Using RSS News Feeds | 5 | WebReference

Using RSS News Feeds | 5

Using RSS News Feeds

The XML::RSS Module

Now that you've had a change to glance at two RSS examples, it's time to introduct the XML::RSS module. XML::RSS is a subclass of XML::Parser, a Perl module maintained by Clark Cooper that utilizes James Clark's Expat C library. XML::RSS was developed to simplify the task of manipulating and parsing RSS files. A deep understanding of XML is not a prerequisite for using XML::RSS since the XML details are hidden inside the class interface.

While XML::RSS is capable of creating RSS files, we will be focusing on parsing existing RSS files in this column. You can read more about the capabilities of XML::Parser in the module's documentation or by typing:
perldoc XML::RSS

The Code

Well, let's look at the code shall we? Lines 16-17 load the XML::RSS and LWP::Simple modules. We've already talked about XML::RSS in brief, but what does LWP::Simple do? Good question! The answer is simple (puns intended). It's a procedural interface for interacting with a Web server. It's also the little cousin of LWP::UserAgent, a fuller object oriented interface. We'll be using one of the library's subroutines later in the code to fetch an RSS file from the Web.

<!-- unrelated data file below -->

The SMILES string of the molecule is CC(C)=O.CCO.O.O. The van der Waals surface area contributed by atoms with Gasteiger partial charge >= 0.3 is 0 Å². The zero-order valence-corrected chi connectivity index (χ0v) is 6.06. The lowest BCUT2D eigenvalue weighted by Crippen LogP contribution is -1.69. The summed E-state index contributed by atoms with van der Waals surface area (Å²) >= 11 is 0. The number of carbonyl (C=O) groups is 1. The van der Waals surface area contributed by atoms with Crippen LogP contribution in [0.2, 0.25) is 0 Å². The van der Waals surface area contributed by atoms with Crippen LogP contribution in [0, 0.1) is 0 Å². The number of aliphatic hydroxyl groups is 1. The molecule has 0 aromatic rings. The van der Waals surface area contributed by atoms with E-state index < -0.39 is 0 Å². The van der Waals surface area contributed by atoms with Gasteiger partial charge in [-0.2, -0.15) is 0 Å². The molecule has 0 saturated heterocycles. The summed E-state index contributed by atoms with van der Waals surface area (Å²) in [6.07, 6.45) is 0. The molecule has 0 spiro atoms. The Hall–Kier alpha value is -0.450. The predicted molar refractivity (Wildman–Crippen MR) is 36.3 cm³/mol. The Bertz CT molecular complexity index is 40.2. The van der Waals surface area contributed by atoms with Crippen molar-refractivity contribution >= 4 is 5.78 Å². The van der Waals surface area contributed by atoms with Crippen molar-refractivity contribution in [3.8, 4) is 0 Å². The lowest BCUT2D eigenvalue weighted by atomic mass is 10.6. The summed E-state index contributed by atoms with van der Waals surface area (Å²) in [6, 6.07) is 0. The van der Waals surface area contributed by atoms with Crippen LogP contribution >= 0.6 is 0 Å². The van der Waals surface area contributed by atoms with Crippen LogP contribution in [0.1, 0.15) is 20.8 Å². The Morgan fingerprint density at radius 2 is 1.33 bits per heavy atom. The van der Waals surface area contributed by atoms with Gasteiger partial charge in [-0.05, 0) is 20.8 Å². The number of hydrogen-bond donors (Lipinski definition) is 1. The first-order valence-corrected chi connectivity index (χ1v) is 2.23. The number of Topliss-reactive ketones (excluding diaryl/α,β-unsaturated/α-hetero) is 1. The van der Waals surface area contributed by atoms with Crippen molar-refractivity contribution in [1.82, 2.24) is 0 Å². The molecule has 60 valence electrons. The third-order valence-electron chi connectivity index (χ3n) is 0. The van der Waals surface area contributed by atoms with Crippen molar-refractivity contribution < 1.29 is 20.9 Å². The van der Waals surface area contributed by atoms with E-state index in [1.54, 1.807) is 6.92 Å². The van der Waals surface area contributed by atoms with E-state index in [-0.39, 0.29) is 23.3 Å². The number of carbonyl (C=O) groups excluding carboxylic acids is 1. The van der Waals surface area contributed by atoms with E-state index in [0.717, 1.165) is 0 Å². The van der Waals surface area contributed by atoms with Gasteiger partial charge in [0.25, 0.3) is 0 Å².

In lines 20-21 we initialize two variables that we're going to use later.

Line 25 starts the main code body. The first thing we do is verify that the user typed exactly one command-line parameter. This parameter is then assigned to the $arg variable in line 28.

Next we create a new instance of the XML::RSS class and assign the reference to the $rss variable on line 31.

Now we must determine whether the command-line parameter the user entered is an HTTP URL or a file on the local file system (lines 34-46). On line 34, we us a regular expression to look for the characters http:.

If the command-line argument starts with these characters, we can safely assume that the user intends to retrieve an RSS file from a Web server. On line 35 we pass the argument to the get() function, which is a part of LWP::Simple, and assign the results to the $content variable. On line 36 we call die() if $content is empty. If this happens, it means there was an error retrieving the RSS file. If the RSS file was downloaded successfully, $rss->parse($content) is called which parses the RSS file and stores the results in the object's internal structure (line 38).

If the command-line argument does not contain the http: characters, we assume the argument is a file instead of a URL on lines 41-46. The first thing we do is assign the value of $arg to the $file variable and test for the existence of the file (lines 42-43).

Then we call $rss->parsefile($file) (line 45), which parses the RSS file and stores the results in the object's internal structure. The parsefile() method parses a file, whereas the parse() method parses the string that's passed to it.

Lastly, we call the print_html subroutine on line 49, which converts the RSS object in nicely formatted HTML.


As you examine this subroutine, you will begin to understand the internal structure of the XML::RSS object. The critical portion of the subroutine is contained on lines 76-79. In this foreach loop, we iterate over each of the RSS items.

Next, let's take a look at in action.

Produced by Jonathan Eisenzopf and
Created: September 1, 1999
Revised: Septemver 1, 1999